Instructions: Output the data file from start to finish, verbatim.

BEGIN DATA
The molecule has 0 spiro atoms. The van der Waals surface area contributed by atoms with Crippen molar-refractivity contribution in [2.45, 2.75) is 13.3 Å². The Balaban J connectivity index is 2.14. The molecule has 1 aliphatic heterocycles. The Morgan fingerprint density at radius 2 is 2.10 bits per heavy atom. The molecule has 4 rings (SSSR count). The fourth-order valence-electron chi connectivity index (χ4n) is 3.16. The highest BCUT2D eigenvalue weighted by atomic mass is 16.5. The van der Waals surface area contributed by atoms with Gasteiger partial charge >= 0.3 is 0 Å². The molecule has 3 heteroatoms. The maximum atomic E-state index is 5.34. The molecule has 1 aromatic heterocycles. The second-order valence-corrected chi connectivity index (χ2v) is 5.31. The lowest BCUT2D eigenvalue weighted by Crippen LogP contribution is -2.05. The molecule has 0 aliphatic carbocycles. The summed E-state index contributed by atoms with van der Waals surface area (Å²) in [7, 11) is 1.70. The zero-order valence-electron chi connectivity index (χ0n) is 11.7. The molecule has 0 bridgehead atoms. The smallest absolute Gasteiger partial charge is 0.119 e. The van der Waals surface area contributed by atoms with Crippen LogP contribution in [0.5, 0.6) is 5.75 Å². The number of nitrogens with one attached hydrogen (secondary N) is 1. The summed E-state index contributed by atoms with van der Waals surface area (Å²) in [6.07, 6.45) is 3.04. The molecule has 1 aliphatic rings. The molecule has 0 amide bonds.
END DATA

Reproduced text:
The molecule has 0 spiro atoms. The van der Waals surface area contributed by atoms with Crippen molar-refractivity contribution in [2.45, 2.75) is 13.3 Å². The Balaban J connectivity index is 2.14. The molecule has 1 aliphatic heterocycles. The Morgan fingerprint density at radius 2 is 2.10 bits per heavy atom. The molecule has 4 rings (SSSR count). The fourth-order valence-electron chi connectivity index (χ4n) is 3.16. The highest BCUT2D eigenvalue weighted by atomic mass is 16.5. The van der Waals surface area contributed by atoms with Gasteiger partial charge >= 0.3 is 0 Å². The molecule has 3 heteroatoms. The maximum atomic E-state index is 5.34. The molecule has 1 aromatic heterocycles. The second-order valence-corrected chi connectivity index (χ2v) is 5.31. The lowest BCUT2D eigenvalue weighted by Crippen LogP contribution is -2.05. The molecule has 0 aliphatic carbocycles. The summed E-state index contributed by atoms with van der Waals surface area (Å²) in [7, 11) is 1.70. The zero-order valence-electron chi connectivity index (χ0n) is 11.7. The molecule has 0 bridgehead atoms. The smallest absolute Gasteiger partial charge is 0.119 e. The van der Waals surface area contributed by atoms with Crippen LogP contribution in [0.5, 0.6) is 5.75 Å². The number of nitrogens with one attached hydrogen (secondary N) is 1. The summed E-state index contributed by atoms with van der Waals surface area (Å²) in [6.07, 6.45) is 3.04. The molecule has 1 aliphatic rings. The molecule has 0 amide bonds.